Beards, Spurs and Snoods: Field-Judging Wild Gobblers


by Gary Lewis

Hidden in the shade of my blind, I set the shotgun down and lifted my binocular. Fifty yards away, nine gobblers strutted and preened while 11 hens poked in the grass and leaf litter. More than half of the toms had beards so long they almost stepped on them. Even one of the hens had a beard, she reminded me of my 10th grade English teacher.

For ten minutes, I looked at each bird in detail. In the morning sun, the gobbler’s feathers shimmered. I had never seen so many big gobblers.

Two jakes separated from the rest and pulled a small group of hens with them. One jake strutted close enough, but I could afford to be choosy.

By mid-morning, the birds had all but dispersed. One pair of gobblers caught my attention. The boss bird had a ten-inch beard, while his lieutenant carried a beard that looked to be eight inches or longer. At one point, I had them within 40 yards of the blind, but they didn’t want to leave their hens, no matter how I pled on my slate call.

Nine hours after I started, an afternoon ambush put the pair in my sights at 30 yards. As the birds edged away, I put my bead on top of the nearest tom’s head and squeezed.

This bird had inch-long spurs, a beard that measured 8.25 inches, and enough bulk to tip the scales to 18 pounds, the biggest turkey I’ve ever put on the table.

In the spring season, only a male turkey (or a hen turkey with a beard) is a legal bird. First time hunters may wonder if they could tell a male from a female. There are definite differences. For the trophy hunter, there are a few rules that separate the men from the boys, or at least the toms from the jakes.

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The crown of a gobbler’s head is white, while its face is mainly blue and red. Male turkeys have a prominent snood, the mostly useless appendage that grows above the beak. A gobbler’s noggin is completely bald while a female will have small feathers on her neck and head.

On the gobbler’s breast there is a series of coarse hair-like fibers called a beard. However, this is not a feature totally exclusive to the male.

Another feature that sets a tom apart is his spurs. Hens have no spurs. A first year tom’s spurs average about one-half-inch long. A two-year-old has longer spurs, to about one inch in length. A three-year-old or older bird will have spurs that measure between one inch and one-and-a-half inches. The older they are, the sharper the spur and the more likely it will have a bit of a curve.

The best way to differentiate between the sexes is by looking at the coloration of the body. The tips of a hen’s breast feathers are buff, giving females a brownish look while a tom’s breast feathers are tipped with black, giving him an iridescent sheen.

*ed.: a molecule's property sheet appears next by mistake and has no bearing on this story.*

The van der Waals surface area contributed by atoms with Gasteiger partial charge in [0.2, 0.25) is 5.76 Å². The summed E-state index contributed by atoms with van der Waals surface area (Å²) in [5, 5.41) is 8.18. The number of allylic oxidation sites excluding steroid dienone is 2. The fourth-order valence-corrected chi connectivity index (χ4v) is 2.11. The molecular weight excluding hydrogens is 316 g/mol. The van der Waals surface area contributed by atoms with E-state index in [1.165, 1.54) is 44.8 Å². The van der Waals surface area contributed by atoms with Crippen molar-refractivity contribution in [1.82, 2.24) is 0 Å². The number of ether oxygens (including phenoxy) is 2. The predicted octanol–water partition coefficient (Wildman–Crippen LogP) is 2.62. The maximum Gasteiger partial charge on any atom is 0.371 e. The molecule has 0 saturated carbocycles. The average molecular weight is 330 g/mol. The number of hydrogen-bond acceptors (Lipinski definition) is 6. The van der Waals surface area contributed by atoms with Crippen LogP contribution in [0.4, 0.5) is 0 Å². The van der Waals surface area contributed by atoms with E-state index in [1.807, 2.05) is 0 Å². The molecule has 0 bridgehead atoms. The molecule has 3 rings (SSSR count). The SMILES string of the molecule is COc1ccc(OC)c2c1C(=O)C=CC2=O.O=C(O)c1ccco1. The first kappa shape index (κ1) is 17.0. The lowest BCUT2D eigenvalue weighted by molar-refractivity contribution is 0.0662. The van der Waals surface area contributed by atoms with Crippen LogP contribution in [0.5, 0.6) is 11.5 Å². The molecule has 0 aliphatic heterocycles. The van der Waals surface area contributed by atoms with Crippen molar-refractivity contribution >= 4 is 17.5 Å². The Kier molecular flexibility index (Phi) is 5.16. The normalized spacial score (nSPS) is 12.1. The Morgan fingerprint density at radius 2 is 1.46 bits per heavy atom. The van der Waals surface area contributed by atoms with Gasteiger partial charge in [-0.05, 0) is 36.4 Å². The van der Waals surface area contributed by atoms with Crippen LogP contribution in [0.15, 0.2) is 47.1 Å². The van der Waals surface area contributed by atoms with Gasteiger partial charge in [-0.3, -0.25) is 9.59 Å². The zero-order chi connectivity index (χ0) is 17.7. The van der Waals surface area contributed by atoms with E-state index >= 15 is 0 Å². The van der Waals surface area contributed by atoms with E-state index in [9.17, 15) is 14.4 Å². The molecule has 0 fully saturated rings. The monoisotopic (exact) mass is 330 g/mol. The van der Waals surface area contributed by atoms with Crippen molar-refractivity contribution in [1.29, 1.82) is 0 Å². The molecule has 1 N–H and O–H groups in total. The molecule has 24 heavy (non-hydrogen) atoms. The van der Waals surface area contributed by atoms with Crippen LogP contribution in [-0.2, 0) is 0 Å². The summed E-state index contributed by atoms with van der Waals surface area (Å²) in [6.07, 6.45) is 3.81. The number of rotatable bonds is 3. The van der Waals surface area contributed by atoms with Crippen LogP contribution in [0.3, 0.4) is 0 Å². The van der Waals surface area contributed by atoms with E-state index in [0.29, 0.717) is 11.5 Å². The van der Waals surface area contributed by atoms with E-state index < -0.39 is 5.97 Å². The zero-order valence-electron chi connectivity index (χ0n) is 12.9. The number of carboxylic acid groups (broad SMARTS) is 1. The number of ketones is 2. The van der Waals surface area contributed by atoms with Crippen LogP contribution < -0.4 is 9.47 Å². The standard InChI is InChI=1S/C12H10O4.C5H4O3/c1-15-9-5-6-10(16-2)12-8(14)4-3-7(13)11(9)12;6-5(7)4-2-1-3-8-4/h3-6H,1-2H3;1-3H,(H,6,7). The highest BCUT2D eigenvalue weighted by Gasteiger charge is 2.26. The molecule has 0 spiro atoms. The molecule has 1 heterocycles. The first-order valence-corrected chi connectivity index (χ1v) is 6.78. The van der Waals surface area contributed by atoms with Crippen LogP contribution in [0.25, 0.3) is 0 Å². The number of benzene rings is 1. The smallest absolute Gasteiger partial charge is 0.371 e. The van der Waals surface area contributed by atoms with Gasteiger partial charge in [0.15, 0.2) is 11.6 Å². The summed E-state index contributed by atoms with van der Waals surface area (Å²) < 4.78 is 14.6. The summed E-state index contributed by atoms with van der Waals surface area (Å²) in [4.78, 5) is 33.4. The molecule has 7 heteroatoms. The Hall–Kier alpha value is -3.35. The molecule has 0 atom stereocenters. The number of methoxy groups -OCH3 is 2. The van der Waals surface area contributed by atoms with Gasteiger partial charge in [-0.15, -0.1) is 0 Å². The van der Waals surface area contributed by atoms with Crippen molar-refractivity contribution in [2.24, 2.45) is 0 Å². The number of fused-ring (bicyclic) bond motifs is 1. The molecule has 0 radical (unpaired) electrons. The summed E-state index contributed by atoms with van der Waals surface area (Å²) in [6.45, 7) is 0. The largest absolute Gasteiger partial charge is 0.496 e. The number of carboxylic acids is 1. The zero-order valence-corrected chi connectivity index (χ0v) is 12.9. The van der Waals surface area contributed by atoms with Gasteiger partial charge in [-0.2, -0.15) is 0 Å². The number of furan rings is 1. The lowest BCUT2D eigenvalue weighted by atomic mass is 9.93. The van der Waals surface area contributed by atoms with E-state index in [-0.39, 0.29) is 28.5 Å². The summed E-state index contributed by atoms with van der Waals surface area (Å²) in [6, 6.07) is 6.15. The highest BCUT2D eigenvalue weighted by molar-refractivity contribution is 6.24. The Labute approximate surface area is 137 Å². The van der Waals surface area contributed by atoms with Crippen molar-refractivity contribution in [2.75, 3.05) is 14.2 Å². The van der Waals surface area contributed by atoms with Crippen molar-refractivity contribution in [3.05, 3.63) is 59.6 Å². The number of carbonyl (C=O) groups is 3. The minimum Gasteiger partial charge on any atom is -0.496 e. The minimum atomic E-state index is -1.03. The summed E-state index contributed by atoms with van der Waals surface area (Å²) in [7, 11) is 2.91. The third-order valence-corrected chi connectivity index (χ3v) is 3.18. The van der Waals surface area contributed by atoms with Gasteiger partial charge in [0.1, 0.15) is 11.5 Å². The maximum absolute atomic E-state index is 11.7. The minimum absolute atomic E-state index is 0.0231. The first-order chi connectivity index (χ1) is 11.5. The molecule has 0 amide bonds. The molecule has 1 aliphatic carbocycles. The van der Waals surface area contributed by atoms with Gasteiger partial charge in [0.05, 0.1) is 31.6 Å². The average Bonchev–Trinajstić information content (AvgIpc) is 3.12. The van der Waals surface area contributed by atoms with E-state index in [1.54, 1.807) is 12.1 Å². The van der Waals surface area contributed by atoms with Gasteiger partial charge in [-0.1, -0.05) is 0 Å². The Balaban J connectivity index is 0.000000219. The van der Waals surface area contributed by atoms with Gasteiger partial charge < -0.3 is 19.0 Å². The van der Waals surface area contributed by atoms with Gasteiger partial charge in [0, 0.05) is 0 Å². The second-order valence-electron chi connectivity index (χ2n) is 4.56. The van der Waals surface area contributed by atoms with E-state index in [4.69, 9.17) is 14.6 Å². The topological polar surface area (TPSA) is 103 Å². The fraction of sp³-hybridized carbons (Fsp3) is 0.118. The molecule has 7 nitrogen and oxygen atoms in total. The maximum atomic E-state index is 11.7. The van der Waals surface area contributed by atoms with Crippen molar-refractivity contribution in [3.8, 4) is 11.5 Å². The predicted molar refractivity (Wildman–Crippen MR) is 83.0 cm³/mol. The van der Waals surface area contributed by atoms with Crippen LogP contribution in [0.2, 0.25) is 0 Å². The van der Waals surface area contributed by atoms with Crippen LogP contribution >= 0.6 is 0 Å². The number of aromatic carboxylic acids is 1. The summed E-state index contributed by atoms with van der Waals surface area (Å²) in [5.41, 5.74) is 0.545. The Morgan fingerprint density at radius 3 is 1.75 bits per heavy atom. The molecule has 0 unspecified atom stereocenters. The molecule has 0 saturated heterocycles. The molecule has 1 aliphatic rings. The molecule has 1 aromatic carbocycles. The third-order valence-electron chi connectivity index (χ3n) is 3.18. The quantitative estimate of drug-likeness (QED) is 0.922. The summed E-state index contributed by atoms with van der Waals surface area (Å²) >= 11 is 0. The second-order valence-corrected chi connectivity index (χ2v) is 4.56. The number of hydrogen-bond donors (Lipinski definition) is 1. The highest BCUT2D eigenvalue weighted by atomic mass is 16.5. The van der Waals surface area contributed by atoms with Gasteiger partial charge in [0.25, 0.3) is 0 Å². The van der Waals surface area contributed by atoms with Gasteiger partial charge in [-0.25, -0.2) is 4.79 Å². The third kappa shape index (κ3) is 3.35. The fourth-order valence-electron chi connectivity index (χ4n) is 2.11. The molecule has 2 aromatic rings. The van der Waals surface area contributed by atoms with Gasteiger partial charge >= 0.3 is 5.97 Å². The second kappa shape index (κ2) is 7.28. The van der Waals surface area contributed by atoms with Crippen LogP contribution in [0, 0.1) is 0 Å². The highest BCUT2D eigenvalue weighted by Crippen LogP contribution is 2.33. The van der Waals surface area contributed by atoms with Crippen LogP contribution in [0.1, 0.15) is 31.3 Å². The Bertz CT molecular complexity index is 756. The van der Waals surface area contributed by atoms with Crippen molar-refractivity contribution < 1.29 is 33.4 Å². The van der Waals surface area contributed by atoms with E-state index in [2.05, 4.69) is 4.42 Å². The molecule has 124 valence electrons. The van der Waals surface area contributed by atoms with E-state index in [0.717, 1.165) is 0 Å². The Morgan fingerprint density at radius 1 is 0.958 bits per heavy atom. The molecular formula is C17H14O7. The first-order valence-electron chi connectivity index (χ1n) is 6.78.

Beard length varies between the subspecies and the ground they inhabit. Here in Oregon, our birds are primarily Rio Grandes. Not as long-legged as the Osceola variety, their beards don’t grow as fast once they start stepping on them.

A gobbler with a beard over eight inches long is probably three years- old or older. If a bird has three-inch whiskers, chances are he is less than a year old.

The best way to tell the difference between a jake and a tom is to look at his fanned-out tail. On a one-year-old, six or seven tailfeathers will stand taller than the rest of the fan.

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My first turkey, taken in 1998, was a younger bird that fooled me by strutting amongst a group of bigger toms. I guessed that because he was all fanned out, he was the dominant bird. But my bird weighed in at a tender 15 pounds.

Why does it matter? The gobbler currently ranked No. 1 in the Record Book for Oregon’s Big Game Animals tipped the scales at 37 pounds, more than twice as big as my first turkey, and a lot more meat for the table.

Contrary to what you may have heard, a wild turkey makes fine table fare. And the beard from a big boss bird makes a great memento of an April day in the blind.

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Ethan Smith is a seasoned marine veteran, professional blogger, witty and edgy writer, and an avid hunter. He spent a great deal of his childhood years around the Apache-Sitgreaves National Forest in Arizona. Watching active hunters practise their craft initiated him into the world of hunting and rubrics of outdoor life. He also honed his writing skills by sharing his outdoor experiences with fellow schoolmates through their high school’s magazine. Further along the way, the US Marine Corps got wind of his excellent combination of skills and sought to put them into good use by employing him as a combat correspondent. He now shares his income from this prestigious job with his wife and one kid. Read more >>